A Month of Google Plus

I know someone who has over 2 million followers on Google Plus. Inspired by her success, I decided to dust off my profile that I’d never really used and spend a month becoming a G+ celebrity like her.

I didn’t have a concrete goal, but hoped that I’d make interesting or useful connections with people, learn new things, drive traffic to this blog, and get some exposure for the company I work for.

I spent about an hour a day on G+. I updated my profile, followed a whole lot of people, joined communities based on my interests, participated in discussions, and created & shared posts.

It was hard. Not hard like climbing Mount Everest hard, but I often found it hard for example to participate in discussions because I just didn’t have anything worthwhile to add. I also found it hard to create my own original posts every day that I felt were worth anyone’s time to read.

But I created posts anyway and engaged with other people anyway, because that’s how to get ahead on G+, they say. Most of the time though, I felt like I was just spreading meaningless noise and spamming up the internet – having dull and superficial interactions with a ton of people who I’d most likely never interact with on a more meaningful level or in real life.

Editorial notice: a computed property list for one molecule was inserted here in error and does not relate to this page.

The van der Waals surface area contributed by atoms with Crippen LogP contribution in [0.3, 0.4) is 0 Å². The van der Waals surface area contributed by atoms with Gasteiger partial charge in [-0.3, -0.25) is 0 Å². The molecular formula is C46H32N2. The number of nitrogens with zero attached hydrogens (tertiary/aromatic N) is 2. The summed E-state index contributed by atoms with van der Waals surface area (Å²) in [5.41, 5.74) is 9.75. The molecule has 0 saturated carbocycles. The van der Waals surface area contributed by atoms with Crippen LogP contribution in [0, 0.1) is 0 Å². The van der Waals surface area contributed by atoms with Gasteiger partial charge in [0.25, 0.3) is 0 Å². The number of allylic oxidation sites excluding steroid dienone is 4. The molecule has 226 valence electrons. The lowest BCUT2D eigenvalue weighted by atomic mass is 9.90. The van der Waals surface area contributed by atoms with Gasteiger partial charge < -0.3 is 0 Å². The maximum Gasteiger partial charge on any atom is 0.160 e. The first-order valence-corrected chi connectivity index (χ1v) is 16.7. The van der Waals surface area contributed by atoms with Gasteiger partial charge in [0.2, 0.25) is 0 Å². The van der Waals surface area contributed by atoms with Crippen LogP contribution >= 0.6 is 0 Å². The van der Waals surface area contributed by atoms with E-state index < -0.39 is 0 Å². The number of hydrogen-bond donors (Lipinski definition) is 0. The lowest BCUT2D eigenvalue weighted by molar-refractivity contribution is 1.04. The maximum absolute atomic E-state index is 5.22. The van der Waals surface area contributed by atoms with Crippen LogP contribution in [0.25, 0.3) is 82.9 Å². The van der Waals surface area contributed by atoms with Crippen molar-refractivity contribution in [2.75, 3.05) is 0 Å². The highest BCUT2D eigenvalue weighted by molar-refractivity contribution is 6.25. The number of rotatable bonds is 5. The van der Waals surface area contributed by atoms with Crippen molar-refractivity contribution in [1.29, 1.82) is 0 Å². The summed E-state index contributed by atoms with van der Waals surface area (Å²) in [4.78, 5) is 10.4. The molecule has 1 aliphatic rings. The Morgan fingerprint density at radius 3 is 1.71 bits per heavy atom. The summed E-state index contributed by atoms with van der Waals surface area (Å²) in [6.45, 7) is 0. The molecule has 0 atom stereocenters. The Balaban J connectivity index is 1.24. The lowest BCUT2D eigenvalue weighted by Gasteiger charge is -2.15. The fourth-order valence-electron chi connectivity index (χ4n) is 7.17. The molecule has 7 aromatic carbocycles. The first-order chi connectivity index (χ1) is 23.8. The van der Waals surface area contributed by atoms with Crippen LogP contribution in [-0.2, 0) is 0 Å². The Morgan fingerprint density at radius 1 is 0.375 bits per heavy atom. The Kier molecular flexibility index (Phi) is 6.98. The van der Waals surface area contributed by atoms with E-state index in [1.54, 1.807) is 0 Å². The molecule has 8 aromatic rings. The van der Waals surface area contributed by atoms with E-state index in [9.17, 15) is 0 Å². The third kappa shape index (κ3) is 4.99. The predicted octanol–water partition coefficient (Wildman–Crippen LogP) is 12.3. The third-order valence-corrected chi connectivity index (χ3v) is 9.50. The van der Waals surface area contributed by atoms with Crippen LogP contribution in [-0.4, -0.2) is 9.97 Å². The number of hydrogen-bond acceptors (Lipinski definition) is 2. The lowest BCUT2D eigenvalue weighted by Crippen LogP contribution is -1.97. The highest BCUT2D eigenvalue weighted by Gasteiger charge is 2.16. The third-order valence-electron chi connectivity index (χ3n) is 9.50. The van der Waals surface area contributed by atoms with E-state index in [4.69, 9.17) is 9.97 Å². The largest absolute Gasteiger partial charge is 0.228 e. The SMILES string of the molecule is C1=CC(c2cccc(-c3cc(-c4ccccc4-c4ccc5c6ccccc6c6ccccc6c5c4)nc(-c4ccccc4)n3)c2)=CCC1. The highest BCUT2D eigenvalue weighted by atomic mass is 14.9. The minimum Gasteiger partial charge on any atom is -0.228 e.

I certainly did come across a few interesting posts and discussions on G+, and I managed to get a bit of traffic to this blog. But not enough of any of that to warrant the time I was spending.

So after 11 days of using G+, I decided to quit. It seemed likely that I was going blow another 20 hours on an activity I didn’t particularly enjoy without having much to show for it.

Should I have continued throughout the month, just for the sake of finishing what I started? I think not. Some quotes:

“No matter how far you’ve gone down the wrong road, turn back.”
- Turkish Proverb

“Starting something doesn’t automatically justify finishing it. If you are reading an article that sucks, put it down and don’t pick it back up. If you go to a movie and it’s worse than The Matrix Revolutions, get the hell out of there before more neurons die. If you’re full after half a plate of ribs, put the damn fork down and don’t order dessert. More is not better, and stopping something is often 10 times better than finishing it.”
- Timothy Ferriss, The 4-Hour Workweek

G+ is clearly fun and useful for a lot of people, but I think it’s just not my thing.

One benefit of quitting early was that I got a needed head start on the next month’s project which I’ve found much more enjoyable – learning about evolution.


  1. says

    I wish you would have provided statistics on the increase of followers you had during that period and the number of +1s your posts got. I like the article but without statistics its too vague for me to be able to imagine how far you got and the level of failure this project had.
    Thanks for the post Justin

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